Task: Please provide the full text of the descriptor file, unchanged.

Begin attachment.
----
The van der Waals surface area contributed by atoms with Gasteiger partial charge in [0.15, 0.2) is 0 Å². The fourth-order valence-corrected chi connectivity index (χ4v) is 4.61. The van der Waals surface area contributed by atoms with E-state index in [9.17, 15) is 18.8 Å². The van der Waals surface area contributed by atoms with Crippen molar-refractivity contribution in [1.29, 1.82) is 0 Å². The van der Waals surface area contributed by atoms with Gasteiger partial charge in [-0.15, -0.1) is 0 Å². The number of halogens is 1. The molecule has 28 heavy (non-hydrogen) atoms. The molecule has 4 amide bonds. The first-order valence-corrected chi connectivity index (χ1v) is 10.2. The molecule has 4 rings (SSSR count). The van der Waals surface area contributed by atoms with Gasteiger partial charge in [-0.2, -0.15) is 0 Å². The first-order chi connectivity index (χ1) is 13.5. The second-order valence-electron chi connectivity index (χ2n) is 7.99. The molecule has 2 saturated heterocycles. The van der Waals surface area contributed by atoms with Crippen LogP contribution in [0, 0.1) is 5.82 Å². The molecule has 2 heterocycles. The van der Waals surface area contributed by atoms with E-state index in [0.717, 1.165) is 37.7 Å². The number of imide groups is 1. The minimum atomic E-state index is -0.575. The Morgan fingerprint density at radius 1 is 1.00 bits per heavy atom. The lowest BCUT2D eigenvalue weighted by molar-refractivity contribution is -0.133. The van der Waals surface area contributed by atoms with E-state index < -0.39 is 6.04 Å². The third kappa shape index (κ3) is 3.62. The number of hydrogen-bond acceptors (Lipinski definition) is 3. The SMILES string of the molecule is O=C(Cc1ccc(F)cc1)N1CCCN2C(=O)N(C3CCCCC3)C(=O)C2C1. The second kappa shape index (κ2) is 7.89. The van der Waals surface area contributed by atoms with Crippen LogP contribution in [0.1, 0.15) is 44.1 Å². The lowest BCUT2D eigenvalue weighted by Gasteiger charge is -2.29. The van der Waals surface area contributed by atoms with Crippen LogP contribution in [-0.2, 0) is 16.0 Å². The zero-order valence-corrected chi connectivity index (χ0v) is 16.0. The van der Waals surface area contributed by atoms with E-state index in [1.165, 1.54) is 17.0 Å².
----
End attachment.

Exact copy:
The van der Waals surface area contributed by atoms with Gasteiger partial charge in [0.15, 0.2) is 0 Å². The fourth-order valence-corrected chi connectivity index (χ4v) is 4.61. The van der Waals surface area contributed by atoms with E-state index in [9.17, 15) is 18.8 Å². The van der Waals surface area contributed by atoms with Crippen molar-refractivity contribution in [1.29, 1.82) is 0 Å². The van der Waals surface area contributed by atoms with Gasteiger partial charge in [-0.15, -0.1) is 0 Å². The number of halogens is 1. The molecule has 28 heavy (non-hydrogen) atoms. The molecule has 4 amide bonds. The first-order valence-corrected chi connectivity index (χ1v) is 10.2. The molecule has 4 rings (SSSR count). The van der Waals surface area contributed by atoms with Gasteiger partial charge in [-0.2, -0.15) is 0 Å². The first-order chi connectivity index (χ1) is 13.5. The second-order valence-electron chi connectivity index (χ2n) is 7.99. The molecule has 2 saturated heterocycles. The van der Waals surface area contributed by atoms with Crippen LogP contribution in [0, 0.1) is 5.82 Å². The molecule has 2 heterocycles. The van der Waals surface area contributed by atoms with E-state index in [0.717, 1.165) is 37.7 Å². The number of imide groups is 1. The minimum atomic E-state index is -0.575. The Morgan fingerprint density at radius 1 is 1.00 bits per heavy atom. The lowest BCUT2D eigenvalue weighted by molar-refractivity contribution is -0.133. The van der Waals surface area contributed by atoms with E-state index < -0.39 is 6.04 Å². The third kappa shape index (κ3) is 3.62. The number of hydrogen-bond acceptors (Lipinski definition) is 3. The SMILES string of the molecule is O=C(Cc1ccc(F)cc1)N1CCCN2C(=O)N(C3CCCCC3)C(=O)C2C1. The second kappa shape index (κ2) is 7.89. The van der Waals surface area contributed by atoms with Crippen LogP contribution in [0.1, 0.15) is 44.1 Å². The lowest BCUT2D eigenvalue weighted by Gasteiger charge is -2.29. The van der Waals surface area contributed by atoms with Crippen LogP contribution in [-0.2, 0) is 16.0 Å². The zero-order valence-corrected chi connectivity index (χ0v) is 16.0. The van der Waals surface area contributed by atoms with E-state index in [1.165, 1.54) is 17.0 Å².